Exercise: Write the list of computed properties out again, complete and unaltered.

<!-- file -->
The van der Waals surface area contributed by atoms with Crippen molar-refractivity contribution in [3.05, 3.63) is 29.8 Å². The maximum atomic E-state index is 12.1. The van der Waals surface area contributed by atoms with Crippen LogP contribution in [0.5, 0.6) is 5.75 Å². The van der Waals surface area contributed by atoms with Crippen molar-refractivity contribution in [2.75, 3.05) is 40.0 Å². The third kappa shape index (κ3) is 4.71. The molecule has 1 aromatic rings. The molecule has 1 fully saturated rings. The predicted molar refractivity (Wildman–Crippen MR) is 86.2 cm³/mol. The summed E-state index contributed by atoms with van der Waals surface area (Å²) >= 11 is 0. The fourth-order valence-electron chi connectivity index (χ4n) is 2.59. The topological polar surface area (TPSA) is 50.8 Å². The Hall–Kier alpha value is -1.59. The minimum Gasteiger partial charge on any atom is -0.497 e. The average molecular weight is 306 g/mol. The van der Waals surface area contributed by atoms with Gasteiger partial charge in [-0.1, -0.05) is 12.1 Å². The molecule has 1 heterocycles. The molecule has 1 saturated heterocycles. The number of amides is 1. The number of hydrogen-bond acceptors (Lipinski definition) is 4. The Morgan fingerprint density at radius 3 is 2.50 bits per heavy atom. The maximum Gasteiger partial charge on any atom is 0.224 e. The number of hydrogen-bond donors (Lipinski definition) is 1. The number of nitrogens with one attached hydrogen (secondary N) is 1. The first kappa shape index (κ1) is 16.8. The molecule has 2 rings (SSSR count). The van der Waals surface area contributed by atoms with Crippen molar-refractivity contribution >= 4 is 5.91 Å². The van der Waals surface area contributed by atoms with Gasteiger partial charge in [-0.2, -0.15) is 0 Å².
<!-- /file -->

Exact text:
The van der Waals surface area contributed by atoms with Crippen molar-refractivity contribution in [3.05, 3.63) is 29.8 Å². The maximum atomic E-state index is 12.1. The van der Waals surface area contributed by atoms with Crippen LogP contribution in [0.5, 0.6) is 5.75 Å². The van der Waals surface area contributed by atoms with Crippen molar-refractivity contribution in [2.75, 3.05) is 40.0 Å². The third kappa shape index (κ3) is 4.71. The molecule has 1 aromatic rings. The molecule has 1 fully saturated rings. The predicted molar refractivity (Wildman–Crippen MR) is 86.2 cm³/mol. The summed E-state index contributed by atoms with van der Waals surface area (Å²) >= 11 is 0. The fourth-order valence-electron chi connectivity index (χ4n) is 2.59. The topological polar surface area (TPSA) is 50.8 Å². The Hall–Kier alpha value is -1.59. The minimum Gasteiger partial charge on any atom is -0.497 e. The average molecular weight is 306 g/mol. The van der Waals surface area contributed by atoms with Gasteiger partial charge in [-0.1, -0.05) is 12.1 Å². The molecule has 1 heterocycles. The molecule has 1 saturated heterocycles. The number of amides is 1. The number of hydrogen-bond acceptors (Lipinski definition) is 4. The Morgan fingerprint density at radius 3 is 2.50 bits per heavy atom. The maximum Gasteiger partial charge on any atom is 0.224 e. The number of hydrogen-bond donors (Lipinski definition) is 1. The number of nitrogens with one attached hydrogen (secondary N) is 1. The first kappa shape index (κ1) is 16.8. The molecule has 2 rings (SSSR count). The van der Waals surface area contributed by atoms with Crippen molar-refractivity contribution >= 4 is 5.91 Å². The van der Waals surface area contributed by atoms with Gasteiger partial charge in [-0.2, -0.15) is 0 Å².